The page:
Posted May 5, 2020
Written by Mike Perrin
For the past five years, eBird (a citizen science database run by the Cornell University Lab of Ornithology where birdwatchers report species observed while birding) has pushed birders from all backgrounds and experience levels to participate in eBird’s Global Big Day. This year, the eBird 2020 Global Big Day will take place on May 9th. Given the COVID-19 crisis, eBird is discouraging unnecessary travel and encouraging participants to follow recommended health and safety guidelines and to bird at home or at their local natural area.
A traditional “Big Day” can range in intensity, but the theme remains the same: observe and document as many bird species as possible in a 24-hour time period, usually from midnight to midnight (2:00am for owls and 5:00am for warblers). Some serious birders turn Big Days into a competition, trying to observe more species than other teams or individuals, or beat a previous personal record. These highly involved Big Days require preparation: planning out locations, chasing rarities, and brewing as much coffee as possible, as birders will search for owls at 2:00am and then search for warblers at 5:00am. Obviously eBird expects that the majority of participants will not be dedicating this much time and commitment, but many birders do make an effort to bird for multiple hours and at multiple locations. All of these observations are compiled into eBird “checklists” by the observers that outline all species seen or heard at a specific location (i.e. list of 15 species at Marks Cove Natural Area). These checklists are then uploaded to the eBird database, where eBird will take the data and keep track of the number of species reported, which can be a rewarding and/or motivating figure.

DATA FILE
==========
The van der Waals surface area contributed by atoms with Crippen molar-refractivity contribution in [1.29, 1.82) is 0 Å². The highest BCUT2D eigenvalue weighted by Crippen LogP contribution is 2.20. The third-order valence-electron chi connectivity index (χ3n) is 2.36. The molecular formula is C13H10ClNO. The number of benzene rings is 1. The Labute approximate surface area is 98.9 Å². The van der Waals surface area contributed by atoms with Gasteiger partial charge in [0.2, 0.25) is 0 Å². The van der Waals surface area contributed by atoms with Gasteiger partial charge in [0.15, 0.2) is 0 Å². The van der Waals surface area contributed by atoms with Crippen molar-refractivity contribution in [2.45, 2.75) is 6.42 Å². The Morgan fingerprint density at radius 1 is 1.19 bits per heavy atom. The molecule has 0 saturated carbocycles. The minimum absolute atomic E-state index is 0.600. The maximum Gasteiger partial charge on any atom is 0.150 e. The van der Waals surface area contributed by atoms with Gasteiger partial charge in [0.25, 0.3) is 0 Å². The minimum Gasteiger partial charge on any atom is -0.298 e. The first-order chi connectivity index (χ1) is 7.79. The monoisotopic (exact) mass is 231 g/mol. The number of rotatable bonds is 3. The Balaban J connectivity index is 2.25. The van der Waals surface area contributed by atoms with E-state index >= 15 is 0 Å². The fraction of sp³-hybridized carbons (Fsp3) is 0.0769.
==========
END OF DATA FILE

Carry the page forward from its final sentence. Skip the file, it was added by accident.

The Global Big Day is not simply a competition or challenge, but this event provides important data about birds. Global Big Day happens biannual, once in October during fall migration and once in May for spring migration. Encouraging as many birders as possible to go birding on the same day provides a collective snapshot of the species composition and abundance, theoretically anywhere on the globe! Ornithologists will use this data to track trends in population sizes of species and migration patterns related to weather and climate change. For these reasons, eBird encourages birders of all levels to participate in Global Big Day, as long as the birds reported are positively identified. Even if checklists are mostly common birds and the overall species count is low, the data is useful for researchers.
As a birder and citizen science enthusiast, I highly encourage anyone interested in birds to participate in Global Big Day. The event provides endless learning opportunities and your observations are appreciated by birds, birders, and ornithologists alike, so get out and bird on May 9th for the 2020 Global Big Day! To learn more about eBird’s Global Big Day and learn how to participate, visit their website at https://ebird.org/news/global-big-day-9-may-2020 or email our Land Stewardship Coordinator, Mike Perrin, at Stewardship@warehamlandtrust.org. Happy birding!